Its been great to see how many of the perennial wild flower and grasses seedling plugs I planted directly into the urban meadow in the early spring have established themselves, despite the very dry conditions over the summer. I planted the plugs into small areas of bare earth I had created by killing areas of regular lawn grass with wood chip mulch.
‘My Garden’ zine
I’ve created a zine about my garden, you can buy it from my shop right here
Some ideas to support our grief and celebrations of Alan’s life
Several of Alan’s friends are starting to plan an in-person event to gather and celebrate Alan’s life, probably in next Spring. I’ve created a list of ideas, incorporating different aspects of Alan’s life, to use as support for grief and celebration in the meantime.
(The text and images from this blog post are also available as a printable PDF here )
Colouring in - colouring books/cards with coloured pencils or pens. If you are someone who has a stash of colouring in tools, maybe rearrange them by colour, as Alan did.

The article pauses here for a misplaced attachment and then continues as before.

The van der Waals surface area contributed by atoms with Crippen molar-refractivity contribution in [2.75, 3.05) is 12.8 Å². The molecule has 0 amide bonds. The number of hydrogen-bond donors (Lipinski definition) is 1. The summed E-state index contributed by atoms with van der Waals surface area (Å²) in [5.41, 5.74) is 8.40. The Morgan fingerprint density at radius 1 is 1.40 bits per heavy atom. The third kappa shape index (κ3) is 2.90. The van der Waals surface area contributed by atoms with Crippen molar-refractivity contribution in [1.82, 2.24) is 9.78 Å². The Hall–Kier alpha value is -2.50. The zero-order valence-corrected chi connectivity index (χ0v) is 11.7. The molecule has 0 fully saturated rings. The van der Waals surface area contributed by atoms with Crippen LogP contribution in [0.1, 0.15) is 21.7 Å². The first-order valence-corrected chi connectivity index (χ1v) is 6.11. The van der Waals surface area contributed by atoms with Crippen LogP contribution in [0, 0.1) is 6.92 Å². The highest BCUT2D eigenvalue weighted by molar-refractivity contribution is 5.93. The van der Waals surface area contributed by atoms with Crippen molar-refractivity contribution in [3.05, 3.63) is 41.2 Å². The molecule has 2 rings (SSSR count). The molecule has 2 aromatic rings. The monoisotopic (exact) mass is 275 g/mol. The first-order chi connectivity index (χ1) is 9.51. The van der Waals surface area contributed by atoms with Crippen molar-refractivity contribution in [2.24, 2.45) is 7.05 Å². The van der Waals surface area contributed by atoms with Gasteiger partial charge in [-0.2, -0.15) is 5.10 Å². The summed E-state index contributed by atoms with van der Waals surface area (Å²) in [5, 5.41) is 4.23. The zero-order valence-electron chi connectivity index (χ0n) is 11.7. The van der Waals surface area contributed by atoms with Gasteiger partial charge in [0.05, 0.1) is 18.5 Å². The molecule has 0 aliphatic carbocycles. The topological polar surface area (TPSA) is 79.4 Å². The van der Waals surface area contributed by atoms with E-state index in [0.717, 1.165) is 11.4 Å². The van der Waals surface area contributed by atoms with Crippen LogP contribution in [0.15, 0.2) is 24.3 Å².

Plant a tree, consider a fruit tree for added functions.
Plant tree seeds in pots for planting into the ground in years to come.
Support local creatives, by purchasing from them and/or sharing their work.
Spend time with a tree or trees who hold significance for you, reflect on Alan’s life and the connections you had with him.
Sing, dance, create, meditate, feast near trees.
Write a letter to Alan. Compost, bury or burn it. Grow food or a tree in the soil where the compost, letter or ash has been placed.
Start a practice of photographing patterns in nature, perhaps share these with friends either online or in person.
Start supporting a local, small business, practicing ethics similar to your own.
Visit a local independent café and eat cake.
Consider starting a new daily spiritual practice.
Create a nature altar, either outside or indoors, include space for a candle to burn in connection with Alan.
Get involved with a local activism group creating regeneration for community and/or land.
Consider starting a local activism group for regenerative change.